Dog receives fish skin treatment to help heal his severe burns

 Archer, an Alaskan dog, was severely injured when his house caught fire in January. When firefighters arrived on the scene, they discovered Archer engulfed in flames. When firefighters tried to pick up the terrified dog, he bolted, leaving many worried about his safety.

Archer, fortunately, was discovered near the seashore not long after the fire and was immediately taken to the veterinarian. Archer lives in Haines, Alaska, which is somewhat rural and has limited emergency veterinary services. Dr. Michelle Oakley, star of Nat Geo WILD’s “Dr. Oakley,” has extensive experience assisting all animals and would provide care in these situations.

However, because Dr. Oakley was on his way back from California at the time of the incident, Archer was forced to endure a seven-hour vehicle journey through terrible weather to the nearest vet in order to receive treatment for his severe injuries. After he was in a more stable state, Archer was able to return home and begin his lengthy rehabilitation journey with Dr. Oakley by his side.

“We started with bandage changes and set up a burn unit in my office in town because we needed a sterile environment where you can keep everything clean,” Dr. Oakley explained to PEOPLE about the specific operation she set up to treat Archer.

However, it became clear that Archer would require more help than she could provide, so she consulted with a burn specialist at The University of California, Davis. To improve recovery, the doctor suggested a novel technique that involves applying the skins of tilapia fish to the burns. Dr. Oakley was even shown the procedure by the specialist, who paid Archer a visit.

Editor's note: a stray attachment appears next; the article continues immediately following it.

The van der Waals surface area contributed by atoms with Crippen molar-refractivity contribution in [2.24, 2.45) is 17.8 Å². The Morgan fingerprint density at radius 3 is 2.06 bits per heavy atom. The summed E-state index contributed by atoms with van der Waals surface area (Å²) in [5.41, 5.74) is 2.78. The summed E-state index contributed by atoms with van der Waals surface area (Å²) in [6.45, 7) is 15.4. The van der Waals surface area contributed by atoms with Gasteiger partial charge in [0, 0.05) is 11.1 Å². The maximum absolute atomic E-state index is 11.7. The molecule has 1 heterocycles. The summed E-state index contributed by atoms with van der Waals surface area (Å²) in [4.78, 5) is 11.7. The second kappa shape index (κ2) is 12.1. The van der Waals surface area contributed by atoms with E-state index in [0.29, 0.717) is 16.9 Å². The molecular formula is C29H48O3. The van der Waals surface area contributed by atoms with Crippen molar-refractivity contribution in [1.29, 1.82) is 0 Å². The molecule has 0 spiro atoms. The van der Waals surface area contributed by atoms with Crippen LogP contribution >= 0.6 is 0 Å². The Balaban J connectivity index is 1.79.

Archer was quickly covered in fish skin, giving him a scaly appearance that earned him the nickname “Archer the Dragonslayer.”

“The relief was immediate,” Dr. Oakley said of Archer’s reaction to the fish skins. The poor dog was burned all over, but the lesions on his face were the most painful.

The community rallied around Archer as well. While Dr. Oakley treated her for free, Haines residents came together to cover any additional medical expenditures for Archer, which included a couple operations, laser therapy, numerous bandage changes, and more.

Archer progressed from a terrified burn victim with horribly pink skin and no fur to a completely healed and happy dog with only a quarter-sized bald spot from the burns to his face with plenty of love and fish skin over time.

Despite the fact that Dr. Oakley was instrumental in his recovery, she gives Archer the majority of the credit for his kind, tenacious attitude. Even though he was in a lot of pain, he never stopped wagging his tail at his vet appointments.

In other ways, Archer’s suffering has assisted others in need of healing as well – as a result of Archer’s trauma, Dr. Oakley now knows a lot more about treating burns, and she’s now able to apply her expertise to other animals injured in fires.

“This one patient will allow me to help so many animals,” she said.

Dr. Oakley regards the months-long endeavor to help Archer heal as a career highlight and one of the most satisfying cases she’s ever worked on.

6 Most Common Cat Health Problems

Cats are good at self-maintenance. But even your fastidious feline can’t prevent some of these more common cat diseases and health issues.

1. Vomiting

Vomiting is a very common problem with cats with a multitude of causes. They range from eating something poisonous or inedible (like string), to infection, urinary tract disease, or diabetes to hairballs.

2. Feline Lower Urinary Tract Diseases (FLUTD)

TSome estimates say as many as 3% of cats seen by vets have feline lower urinary tract disease (FLUTD), which is actually a group of feline diseases with multiple causes.

List bellow:

Drinking more

Straining to urinate

Bloody urine

Urinating in unusual places

Crying when urinating

Licking around the urinary area (often because of pain)

3. Fleas

Fleas are a very common external feline health problem. But it’s one you can easily treat. Signs your cat has fleas include:

Flea dirt on its skin (they look like tiny black dots)

Constant scratching

Frequent licking

Red or irritated skin

Hair loss

Skin infections or hot spots

Read More

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